Ethics @ Work: Do we need an estate tax?

MKs Solodkin and Yacimovich have proposed law that would put 10% tax on estates greater than NIS 10 m.

March 5, 2010 11:52
3 minute read.
Ethics @ Work: Do we need an estate tax?

asher meir 88. (photo credit: )

For almost 30 years there has been no estate tax in Israel. But recently MKs Marina Solodkin (Kadima) and Shelly Yacimovich (Labor) have proposed a law that would put a 10 percent tax on estates greater than NIS 10 million.

Proponents of the estate tax say it is an unusually fair tax because a person is able to enjoy his wealth his whole life, and it is only taxed when it goes to his heirs. Since wealth is disproportionately correlated with income, an estate tax is by nature a highly progressive tax, even if the estate tax is flat. If the estate tax is progressive, then it is an extremely progressive tax. It is also claimed that the estate tax inhibits the perpetuation of de facto hereditary classes.

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Opponents say the estate tax is unfair because it is double taxation since taxes were already paid on the income; it is easy to evade; it is not as progressive as it seems since the heirs are not as wealthy as the deceased; it dampens the incentive to work and save. A very common claim is that the estate tax does not bring in much income.

Proponents of the estate tax say it is an unusually fair tax. I think their arguments are cogent, but even if they are wrong, we seem to be left with a somewhat fair tax. Governments are always in need of revenue and they are always imposing taxes of various nature. The VAT is definitely double taxation since the purchaser already paid tax on the income. It is highly regressive and certainly creates a  disincentive to work. But virtually all countries use it because it creates revenue for the government. Taxes don’t have to be “unusually fair” to be justified.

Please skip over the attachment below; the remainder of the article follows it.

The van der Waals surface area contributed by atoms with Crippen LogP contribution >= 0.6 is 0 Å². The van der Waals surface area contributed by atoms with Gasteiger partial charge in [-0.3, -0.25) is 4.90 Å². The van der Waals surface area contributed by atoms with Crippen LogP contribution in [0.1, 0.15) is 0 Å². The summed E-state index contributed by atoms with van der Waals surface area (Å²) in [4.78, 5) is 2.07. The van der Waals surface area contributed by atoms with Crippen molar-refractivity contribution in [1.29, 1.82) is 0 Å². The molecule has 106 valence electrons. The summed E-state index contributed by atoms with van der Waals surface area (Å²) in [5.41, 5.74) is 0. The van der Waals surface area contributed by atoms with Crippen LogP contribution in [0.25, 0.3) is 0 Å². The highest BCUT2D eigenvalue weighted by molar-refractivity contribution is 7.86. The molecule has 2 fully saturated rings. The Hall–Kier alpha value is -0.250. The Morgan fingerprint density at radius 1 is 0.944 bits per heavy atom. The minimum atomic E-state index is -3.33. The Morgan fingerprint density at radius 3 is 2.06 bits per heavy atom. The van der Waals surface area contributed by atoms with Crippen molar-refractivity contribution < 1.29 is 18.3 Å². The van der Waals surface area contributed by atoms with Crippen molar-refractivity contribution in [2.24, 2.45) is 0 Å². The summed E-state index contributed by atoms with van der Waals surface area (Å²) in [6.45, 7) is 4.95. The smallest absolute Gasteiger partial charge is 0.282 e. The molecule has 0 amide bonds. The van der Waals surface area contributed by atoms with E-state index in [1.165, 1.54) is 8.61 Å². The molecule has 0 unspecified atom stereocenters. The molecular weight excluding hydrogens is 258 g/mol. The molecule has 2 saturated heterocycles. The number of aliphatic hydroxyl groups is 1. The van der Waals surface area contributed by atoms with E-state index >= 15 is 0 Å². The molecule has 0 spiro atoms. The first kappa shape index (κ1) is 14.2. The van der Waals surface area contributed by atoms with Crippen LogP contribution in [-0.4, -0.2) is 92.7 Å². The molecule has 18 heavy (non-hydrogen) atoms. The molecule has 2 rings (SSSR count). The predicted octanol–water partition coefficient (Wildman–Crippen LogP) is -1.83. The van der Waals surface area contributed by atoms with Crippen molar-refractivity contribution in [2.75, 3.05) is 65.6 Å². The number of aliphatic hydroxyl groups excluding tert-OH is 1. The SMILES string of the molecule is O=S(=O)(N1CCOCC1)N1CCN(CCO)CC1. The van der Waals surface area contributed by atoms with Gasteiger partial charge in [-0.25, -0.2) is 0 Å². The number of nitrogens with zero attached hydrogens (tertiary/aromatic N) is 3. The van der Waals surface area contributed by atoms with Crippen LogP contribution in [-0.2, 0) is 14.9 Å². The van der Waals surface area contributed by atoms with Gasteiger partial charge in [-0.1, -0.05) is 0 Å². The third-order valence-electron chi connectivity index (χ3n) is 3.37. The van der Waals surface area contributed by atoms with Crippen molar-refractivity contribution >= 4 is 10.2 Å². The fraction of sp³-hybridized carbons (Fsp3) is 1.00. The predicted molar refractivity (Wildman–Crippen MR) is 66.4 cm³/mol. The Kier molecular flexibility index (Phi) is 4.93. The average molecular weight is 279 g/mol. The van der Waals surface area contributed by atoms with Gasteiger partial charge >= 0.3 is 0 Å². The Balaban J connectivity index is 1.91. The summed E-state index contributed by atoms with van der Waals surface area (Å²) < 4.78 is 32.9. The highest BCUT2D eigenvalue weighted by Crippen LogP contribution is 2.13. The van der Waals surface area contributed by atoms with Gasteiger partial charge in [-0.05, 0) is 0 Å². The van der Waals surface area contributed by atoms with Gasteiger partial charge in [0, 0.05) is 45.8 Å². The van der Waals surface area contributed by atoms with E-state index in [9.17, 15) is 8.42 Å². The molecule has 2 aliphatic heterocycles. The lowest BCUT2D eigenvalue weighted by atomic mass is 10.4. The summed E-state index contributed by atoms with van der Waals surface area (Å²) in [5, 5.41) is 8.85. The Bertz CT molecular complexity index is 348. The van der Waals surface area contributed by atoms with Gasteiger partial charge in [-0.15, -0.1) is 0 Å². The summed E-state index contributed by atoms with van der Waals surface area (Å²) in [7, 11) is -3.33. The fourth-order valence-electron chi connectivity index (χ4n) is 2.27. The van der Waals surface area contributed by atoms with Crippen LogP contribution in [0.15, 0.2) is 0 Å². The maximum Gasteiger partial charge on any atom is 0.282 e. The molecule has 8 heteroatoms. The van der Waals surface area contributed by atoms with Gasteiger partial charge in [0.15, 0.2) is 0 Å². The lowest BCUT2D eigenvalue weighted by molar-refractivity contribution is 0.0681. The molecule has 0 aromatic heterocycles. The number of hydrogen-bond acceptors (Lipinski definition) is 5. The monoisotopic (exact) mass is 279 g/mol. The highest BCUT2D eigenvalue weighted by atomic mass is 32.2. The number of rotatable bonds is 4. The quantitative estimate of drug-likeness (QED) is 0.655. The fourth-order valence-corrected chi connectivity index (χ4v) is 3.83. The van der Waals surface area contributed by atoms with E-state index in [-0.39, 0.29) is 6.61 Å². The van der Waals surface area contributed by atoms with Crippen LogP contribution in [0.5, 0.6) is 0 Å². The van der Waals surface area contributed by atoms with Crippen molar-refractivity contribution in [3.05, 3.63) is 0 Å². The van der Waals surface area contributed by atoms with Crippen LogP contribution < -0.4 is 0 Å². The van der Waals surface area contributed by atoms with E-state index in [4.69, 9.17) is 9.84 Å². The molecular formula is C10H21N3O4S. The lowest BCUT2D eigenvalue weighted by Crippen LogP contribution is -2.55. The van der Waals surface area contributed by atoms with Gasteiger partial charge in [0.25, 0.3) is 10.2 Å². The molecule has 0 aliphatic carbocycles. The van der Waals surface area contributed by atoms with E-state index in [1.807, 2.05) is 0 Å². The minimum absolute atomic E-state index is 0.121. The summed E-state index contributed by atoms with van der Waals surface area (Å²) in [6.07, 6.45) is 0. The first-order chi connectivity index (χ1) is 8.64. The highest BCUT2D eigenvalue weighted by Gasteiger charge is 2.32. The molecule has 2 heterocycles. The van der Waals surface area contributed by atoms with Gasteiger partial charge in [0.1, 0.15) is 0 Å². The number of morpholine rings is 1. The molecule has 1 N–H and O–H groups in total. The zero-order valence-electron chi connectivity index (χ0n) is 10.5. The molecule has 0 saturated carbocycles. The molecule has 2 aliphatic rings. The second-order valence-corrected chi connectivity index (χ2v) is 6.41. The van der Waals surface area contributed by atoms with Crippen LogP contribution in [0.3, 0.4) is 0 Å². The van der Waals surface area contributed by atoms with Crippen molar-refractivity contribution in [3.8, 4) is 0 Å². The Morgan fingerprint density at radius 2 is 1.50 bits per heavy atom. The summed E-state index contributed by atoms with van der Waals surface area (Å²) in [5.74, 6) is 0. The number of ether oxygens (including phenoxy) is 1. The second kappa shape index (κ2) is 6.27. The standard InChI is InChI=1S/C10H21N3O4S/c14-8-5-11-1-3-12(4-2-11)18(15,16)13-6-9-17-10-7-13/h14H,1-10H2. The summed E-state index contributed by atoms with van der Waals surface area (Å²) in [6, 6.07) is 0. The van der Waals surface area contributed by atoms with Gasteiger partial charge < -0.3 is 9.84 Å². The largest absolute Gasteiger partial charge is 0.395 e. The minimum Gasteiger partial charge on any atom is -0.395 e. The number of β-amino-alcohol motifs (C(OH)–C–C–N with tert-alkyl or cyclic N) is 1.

The opponents of the estate tax say it is not an unusually fair tax, but that is an unreasonable bar. The claim that it is easy to evade strikes me as bizarre; that should be an argument in its favor. Some people call the US estate tax an “idiot tax” because it is so easy to evade. But what that seems to be saying is that people who actually end up paying estate taxes don’t really have much objection to them, so it seems to burden no one.

It may not be as progressive as it seems, but it is certainly extremely progressive, so this, too, is a red herring. The claim that it doesn’t raise much revenue is also beside the point. A tax isn’t bad just because it doesn’t create much revenue; the question is if its benefits outweigh its costs.

Another point that is seldom discussed is that even if the estate tax creates a disincentive to work and save for the deceased, it creates an incentive to work and save for his heirs, who will have to work harder to maintain a high standard of living. It seems to me this could easily swamp the disincentive of the older generation.

Most revenue is raised from income tax and value-added tax. No one questions whether these taxes have salutary effects on society; everyone recognizes that they are a burden on people and that they create a disincentive to work and save. But the government needs revenue and these taxes do a good job of providing it.

Many people believe an inheritance tax is unusually fair and has unusually low disincentives. I think many of these reasons are convincing – as long as the tax is not so high as to be confiscatory.

Others find reasons to doubt that the tax is so perfect. But I find no convincing reasons to suggest that an estate tax is more socially burdensome than the tax mix we have now. A 10% tax on large estates would seem to be a prudent addition to Israeli tax policy.

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Asher Meir is research director at the Business Ethics Center of Jerusalem, an independent institute in the Jerusalem College of Technology (Machon Lev).

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